Advocates predict that as more hospitals develop the expertise to perform thrombectomies, and as more patients get access to the surgery, disability-free survival rates for stroke victims will rise even higher.

  • 18 Mar 2019 9:56 AM | AIMHI Admin (Administrator)

    D Magazine Source Article | Comments Courtesy of Matt Zavadsky

    Interesting.  Note the reference to the 64% of premium $ spent in healthcare services for the ACA plans

    There is a requirement that these plans (and some others) spend 85% of premium $ on healthcare services, or potentially rebate the premiums to the premium payers.

    This has been a conundrum for some health plans desiring to invest in EMS-based MIH programs.  Since most MIH programs are not a covered health benefit, insurers would pay the cost for MIH services from their “margin” and, if it’s successful, have lower healthcare costs – potentially leading to rebates if their healthcare expenses are less than 85%

    Blue Cross Blue Shield of Texas Parent Company More Than Tripled Profits to $4.1B in 2018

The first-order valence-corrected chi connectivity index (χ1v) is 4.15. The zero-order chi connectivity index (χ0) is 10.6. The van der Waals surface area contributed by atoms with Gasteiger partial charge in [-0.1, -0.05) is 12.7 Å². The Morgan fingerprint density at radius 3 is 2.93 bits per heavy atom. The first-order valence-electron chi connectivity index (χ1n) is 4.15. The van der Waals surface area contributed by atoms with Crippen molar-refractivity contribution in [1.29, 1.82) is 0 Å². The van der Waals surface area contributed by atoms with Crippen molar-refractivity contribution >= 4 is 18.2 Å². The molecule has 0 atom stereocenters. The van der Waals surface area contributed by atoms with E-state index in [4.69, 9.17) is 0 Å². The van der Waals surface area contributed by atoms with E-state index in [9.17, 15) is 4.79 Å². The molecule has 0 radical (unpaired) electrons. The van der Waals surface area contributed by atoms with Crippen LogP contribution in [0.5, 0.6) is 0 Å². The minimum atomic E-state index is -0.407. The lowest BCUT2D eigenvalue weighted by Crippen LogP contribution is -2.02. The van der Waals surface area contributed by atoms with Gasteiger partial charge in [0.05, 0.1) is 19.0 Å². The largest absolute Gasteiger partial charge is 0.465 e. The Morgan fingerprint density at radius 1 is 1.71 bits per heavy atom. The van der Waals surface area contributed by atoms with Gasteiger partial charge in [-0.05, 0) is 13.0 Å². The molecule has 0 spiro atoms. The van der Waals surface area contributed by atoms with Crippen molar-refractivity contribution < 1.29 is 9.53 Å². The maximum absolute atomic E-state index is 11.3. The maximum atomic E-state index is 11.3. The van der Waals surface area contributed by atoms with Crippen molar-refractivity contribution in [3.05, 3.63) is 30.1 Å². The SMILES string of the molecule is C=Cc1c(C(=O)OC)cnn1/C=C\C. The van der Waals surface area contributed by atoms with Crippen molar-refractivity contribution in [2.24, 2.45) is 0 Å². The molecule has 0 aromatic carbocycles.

03/15/2019by Will Maddox

    Health Care Services Corporation, the parent company for Blue Cross Blue Shield of Texas, did not pay federal taxes in 2018 and netted $4.1 billion, receiving a $1.7 billion tax refund last year, according to financial statements. In 2017, the company had a net income of $1.3 billion, an increase of over 315 percent for this year.

    The tax overhaul passed by Congress and increasing profitability of health insurance played a large role in the increase, according to Axios. Profits don’t include fees from self-insured employers pay to HCSC, and the Affordable Care Act Marketplace was a big winner for HCSC. Only 64 percent of healthcare marketplace premiums were spent on medical care, resulting in $2.7 billion in gross profit. ACA plan holders may be in store for rebates due to premiums that were too high. Axios reports that there were certain tax loopholes that benefitted the Blue Cross companies.